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5: Audience Analysis

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    This chapter is dedicated to understanding how a speaker connects with an audience through audience analysis by direct observation, analysis by inference, and data collection (Clevenger, 1966). In addition, this chapter explores the five categories of audience analysis: (1) the situational analysis, (2) the demographic analysis, (3) the psychological analysis, (4) the multicultural analysis, and (5) the topic interest and prior knowledge analysis.

    • 5.1: Introduction
      In contemporary public speaking, the audience that you are addressing is the entire reason you are giving the speech; accordingly, the audience is therefore the most important component of all speechmaking. It cannot be said often or more forcefully enough: know your audience! Knowing your audience— their beliefs, attitudes, age, education level, job functions, language, and culture—is the single most important aspect of developing your speech strategy and execution plan.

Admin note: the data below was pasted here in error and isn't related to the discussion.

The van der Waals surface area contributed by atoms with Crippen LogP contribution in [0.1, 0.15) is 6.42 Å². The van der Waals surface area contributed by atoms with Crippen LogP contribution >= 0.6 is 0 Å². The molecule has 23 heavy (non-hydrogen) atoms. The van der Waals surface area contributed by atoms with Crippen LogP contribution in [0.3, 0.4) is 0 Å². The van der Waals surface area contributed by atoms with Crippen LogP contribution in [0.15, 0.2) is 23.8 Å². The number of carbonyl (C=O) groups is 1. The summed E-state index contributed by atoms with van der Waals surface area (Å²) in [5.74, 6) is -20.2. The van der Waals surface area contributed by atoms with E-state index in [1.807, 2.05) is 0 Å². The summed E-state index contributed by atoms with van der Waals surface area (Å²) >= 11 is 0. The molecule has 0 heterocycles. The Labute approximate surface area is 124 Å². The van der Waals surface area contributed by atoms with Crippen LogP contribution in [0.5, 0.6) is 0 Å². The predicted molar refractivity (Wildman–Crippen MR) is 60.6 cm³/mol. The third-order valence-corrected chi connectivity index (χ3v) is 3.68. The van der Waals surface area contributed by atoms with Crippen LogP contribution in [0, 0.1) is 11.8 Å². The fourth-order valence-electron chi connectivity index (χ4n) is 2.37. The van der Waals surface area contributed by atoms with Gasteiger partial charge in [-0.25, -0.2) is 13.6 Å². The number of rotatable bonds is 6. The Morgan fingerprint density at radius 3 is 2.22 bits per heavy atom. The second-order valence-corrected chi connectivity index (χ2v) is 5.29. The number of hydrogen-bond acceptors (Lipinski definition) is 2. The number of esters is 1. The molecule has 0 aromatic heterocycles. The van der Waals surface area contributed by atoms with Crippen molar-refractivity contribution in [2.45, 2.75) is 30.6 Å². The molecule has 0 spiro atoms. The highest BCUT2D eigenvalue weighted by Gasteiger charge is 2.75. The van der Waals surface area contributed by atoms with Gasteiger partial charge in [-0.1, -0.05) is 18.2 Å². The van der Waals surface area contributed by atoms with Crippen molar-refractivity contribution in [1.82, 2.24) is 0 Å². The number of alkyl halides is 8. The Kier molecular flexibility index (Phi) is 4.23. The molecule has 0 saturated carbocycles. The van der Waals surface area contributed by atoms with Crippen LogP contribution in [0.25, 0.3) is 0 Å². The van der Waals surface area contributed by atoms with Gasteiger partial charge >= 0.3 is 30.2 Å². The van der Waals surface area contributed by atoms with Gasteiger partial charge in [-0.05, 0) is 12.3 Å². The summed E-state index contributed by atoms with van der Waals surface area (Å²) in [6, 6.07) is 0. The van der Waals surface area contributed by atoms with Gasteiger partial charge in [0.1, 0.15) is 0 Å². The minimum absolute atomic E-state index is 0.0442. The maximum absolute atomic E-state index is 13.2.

• 5.2: Approches to Audience Analysis
      Whenever thinking about your speech, it is always a good idea to begin with a thorough awareness of your audience and the many factors comprising that particular audience. In speech communication, we simply call this “doing an audience analysis.” An audience analysis is when you consider all of the pertinent elements defining the makeup and demographic characteristics (also known as demographics) of your audience.
    • 5.3: Categories of Audience Analysis
      No matter which of the above inquiry methods you choose to do your audience analysis, you will , at some point, need to direct your attention to the five "categories" of audience analysis. These are the five categories through which you will learn to better appreciate your audience. Let's now examine these categories and understand the variables and constraints you should use to estimate your audience's information requirements.
    • 5.4: Conclusion
    • 5.5: Activities and Glossary

    This page titled 5: Audience Analysis is shared under a CC BY-NC-ND 3.0 license and was authored, remixed, and/or curated by Peter Decaro@University of Alaska-Fairbanks, Tyrone Adams@University of Louisiana at Lafayette, Bonnie Jefferis@St. Petersburg College, & Bonnie Jefferis@St. Petersburg College (Public Speaking Project) via source content that was edited to the style and standards of the LibreTexts platform; a detailed edit history is available upon request.